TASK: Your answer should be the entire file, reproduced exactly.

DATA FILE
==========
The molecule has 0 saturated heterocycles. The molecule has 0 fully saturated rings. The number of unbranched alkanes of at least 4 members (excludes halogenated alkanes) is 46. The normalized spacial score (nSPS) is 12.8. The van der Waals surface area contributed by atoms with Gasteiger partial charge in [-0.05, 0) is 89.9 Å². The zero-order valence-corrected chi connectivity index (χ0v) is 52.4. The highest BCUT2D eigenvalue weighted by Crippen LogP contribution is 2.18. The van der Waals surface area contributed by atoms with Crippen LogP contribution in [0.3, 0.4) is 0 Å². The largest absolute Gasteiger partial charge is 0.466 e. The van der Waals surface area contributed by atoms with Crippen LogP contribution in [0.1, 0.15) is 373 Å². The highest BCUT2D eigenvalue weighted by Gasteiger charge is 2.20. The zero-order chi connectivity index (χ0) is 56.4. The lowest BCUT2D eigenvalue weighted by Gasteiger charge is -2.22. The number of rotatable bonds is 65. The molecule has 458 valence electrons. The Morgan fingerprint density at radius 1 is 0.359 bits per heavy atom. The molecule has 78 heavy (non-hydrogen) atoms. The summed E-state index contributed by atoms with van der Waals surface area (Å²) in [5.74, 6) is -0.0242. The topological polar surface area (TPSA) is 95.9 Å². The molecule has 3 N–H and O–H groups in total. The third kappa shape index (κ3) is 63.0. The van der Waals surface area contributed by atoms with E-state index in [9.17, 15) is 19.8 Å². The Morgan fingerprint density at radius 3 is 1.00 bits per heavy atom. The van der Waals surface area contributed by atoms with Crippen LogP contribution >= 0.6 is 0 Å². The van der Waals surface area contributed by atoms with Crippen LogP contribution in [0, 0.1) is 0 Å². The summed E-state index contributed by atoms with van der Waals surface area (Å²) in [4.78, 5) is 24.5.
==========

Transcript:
The molecule has 0 saturated heterocycles. The molecule has 0 fully saturated rings. The number of unbranched alkanes of at least 4 members (excludes halogenated alkanes) is 46. The normalized spacial score (nSPS) is 12.8. The van der Waals surface area contributed by atoms with Gasteiger partial charge in [-0.05, 0) is 89.9 Å². The zero-order valence-corrected chi connectivity index (χ0v) is 52.4. The highest BCUT2D eigenvalue weighted by Crippen LogP contribution is 2.18. The van der Waals surface area contributed by atoms with Crippen LogP contribution in [0.3, 0.4) is 0 Å². The largest absolute Gasteiger partial charge is 0.466 e. The van der Waals surface area contributed by atoms with Crippen LogP contribution in [0.1, 0.15) is 373 Å². The highest BCUT2D eigenvalue weighted by Gasteiger charge is 2.20. The zero-order chi connectivity index (χ0) is 56.4. The lowest BCUT2D eigenvalue weighted by Gasteiger charge is -2.22. The number of rotatable bonds is 65. The molecule has 458 valence electrons. The Morgan fingerprint density at radius 1 is 0.359 bits per heavy atom. The molecule has 78 heavy (non-hydrogen) atoms. The summed E-state index contributed by atoms with van der Waals surface area (Å²) in [5.74, 6) is -0.0242. The topological polar surface area (TPSA) is 95.9 Å². The molecule has 3 N–H and O–H groups in total. The third kappa shape index (κ3) is 63.0. The van der Waals surface area contributed by atoms with E-state index in [9.17, 15) is 19.8 Å². The Morgan fingerprint density at radius 3 is 1.00 bits per heavy atom. The van der Waals surface area contributed by atoms with Crippen LogP contribution >= 0.6 is 0 Å². The van der Waals surface area contributed by atoms with Crippen LogP contribution in [0, 0.1) is 0 Å². The summed E-state index contributed by atoms with van der Waals surface area (Å²) in [4.78, 5) is 24.5.